Here, a raised container planted with bright red, fancy-leaved caladiums and creeping Jenny make a sweeping statement and grand front entry arrangement that’s too cool for the sun. Place this tall container in shady spots for low-maintenance care.
Go For Gold
Good things come in threes, including this beaming trio of 'Ogon' golden sweet flag, 'Matrix Yellow Blotch' pansies, and 'Penny Clear Yellow' violas.
Beat the Heat
It can be tricky to get bulbs to bloom in the dead heat of spring and summer. Luckily, you can mimic the same beautiful results by filling a single container with heat-tolerant 'Baby Tut' dwarf papyrus, elephant's ear, 'Blackie' sweet potato vine, and 'Vogue Audrey' mandevilla.
Romantic Freestanding Container
Here, a deep, cast-metal urn is planted with variant shades of pink and purple flowers, such as pink dianthus, blue lobelia, and pink angelonia, to create one harmonious container arrangement that faintly sings of springtime.
Grow Daffodils in Containers
In the South, there are many things we disagree on, but thankfully, one of them isn’t growing sunny daffodil bulbs to enjoy during spring.
Our 10 Best Container Gardens
If managing a full garden isn't your style, we recommend instead turning to these bright, bountiful container gardens for inspiration. We picked our ten favorites – a variety of outdoor containers, indoor greenery, and porch perfection.
Fill a Big Container
Make a lasting impact with this large, freestanding container filled with 'Diamond Frost' euphorbia, coleus, 'Supertunia Vista Bubblegum' petunia, and geranium. Incorporating the 'American Gothic'-inspired pitchfork is totally up to you.
Pink Nature-Inspired Planters
This entryway porch trio was assembled with copper-toned, metal planters of different sizes, planted with sweet potato vines, pennisetum, and rosy-hued geraniums, petunias, and angelonias.
Bring on Spring!
An odd number of spring containers are carefully grouped together to create a warm, rich vignette, which includes fiery orange calibrachoa, pallid white sweet alyssum, and luminous yellow nemesia.
When it comes to filling hanging containers and baskets, we say the more the merrier. Here, Mini Cascade ivy geraniums are planted to create a trailing and tumbling effect.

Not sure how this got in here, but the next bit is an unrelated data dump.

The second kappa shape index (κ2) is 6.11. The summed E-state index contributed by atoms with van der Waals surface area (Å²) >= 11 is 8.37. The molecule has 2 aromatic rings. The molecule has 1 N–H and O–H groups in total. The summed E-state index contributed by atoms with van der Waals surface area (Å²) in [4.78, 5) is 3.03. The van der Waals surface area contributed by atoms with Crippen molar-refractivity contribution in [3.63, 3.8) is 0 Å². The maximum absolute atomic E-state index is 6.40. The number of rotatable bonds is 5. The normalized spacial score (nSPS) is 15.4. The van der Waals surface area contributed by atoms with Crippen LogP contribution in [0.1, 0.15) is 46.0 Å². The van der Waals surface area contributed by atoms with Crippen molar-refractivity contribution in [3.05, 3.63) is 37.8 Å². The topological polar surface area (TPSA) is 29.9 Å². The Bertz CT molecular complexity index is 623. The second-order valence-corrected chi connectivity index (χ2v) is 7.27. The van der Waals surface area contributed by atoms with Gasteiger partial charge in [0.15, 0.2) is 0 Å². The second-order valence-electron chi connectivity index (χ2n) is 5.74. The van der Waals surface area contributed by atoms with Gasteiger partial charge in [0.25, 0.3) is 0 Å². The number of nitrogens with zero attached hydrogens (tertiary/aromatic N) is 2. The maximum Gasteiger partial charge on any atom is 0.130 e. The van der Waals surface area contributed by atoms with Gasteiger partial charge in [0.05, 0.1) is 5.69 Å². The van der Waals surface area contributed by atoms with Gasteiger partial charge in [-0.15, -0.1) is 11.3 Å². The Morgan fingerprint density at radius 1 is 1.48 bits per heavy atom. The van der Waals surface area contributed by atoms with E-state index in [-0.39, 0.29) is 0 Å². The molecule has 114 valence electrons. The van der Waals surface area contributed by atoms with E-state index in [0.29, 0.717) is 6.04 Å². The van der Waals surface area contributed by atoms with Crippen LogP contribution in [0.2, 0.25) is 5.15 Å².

Romantic Stair Step Pots
When a small porch or patio won’t do for a large grouping of containers, the steps leading up to your home can serve as a beautiful focal point for flowers. Add a pop of color to your front entryway by tucking 'Caliente Pink' geraniums, 'Surfinia Rose Veined' petunias, and 'Techno Heat Light Blue' lobelias around the base of three neutral-shade containers.
Twinspurs, Violas, and Kale
May your containers runneth over with the plentiful pink blooms of 'Strawberry Sundae' twinspur, a flashy yet small perennial of the Diascia hybrid. Pair with violas and kale to really create a thrilling and spilling garden display.
Stack Your Pots with Succulents
Potted arrangements of no-fuss succulents will last throughout the summer, with very little effort required on your part beyond giving this container a good soaking at least once a week.
Bring On the Sun
This bright and fresh miniature container garden of SunPatiens, foxtail asparagus fern, and 'Neon' pothos will thrive throughout spring and summer, even in direct, ambient sunlight.
Geraniums Built for the South
Update a vintage container with bold, heat-tolerant geraniums and a backdrop of rambling green plants.
Show Your True Colors
Let your Tiger pride shine with an LSU-themed container garden. A strong visual impact is made with a high-contrast foliage combination of deep purple and a bright, summery glazed pot. Even if you're not a football fan, this is still a showstopping display that will wow your guests.
Into the Wild
Tap into your inner wild child by planting free-flowing and colorful 'Tiger' fern with tulips, pansies, acorus, heuchera, and variegated ivy. Here, we let the plants grow and flow, just as good old Mother Nature intended.
Warm and Cheerful Trio
Geraniums, calibrachoas, and mecardonias in bright red, yellow, and purple combine to make one pretty grouping in these whitewashed containers.
Here, elephant’s ear takes the spotlight. Placing it front and center in a concrete urn allows you to appreciate its oversize leaves up close and personal.
A Quick Container Combo
Unify your container garden arrangement by repeating the color of the pots, rather than the flowers. That gives you more freedom to play around with color and texture when it comes to creating a lush, springtime combination in each container.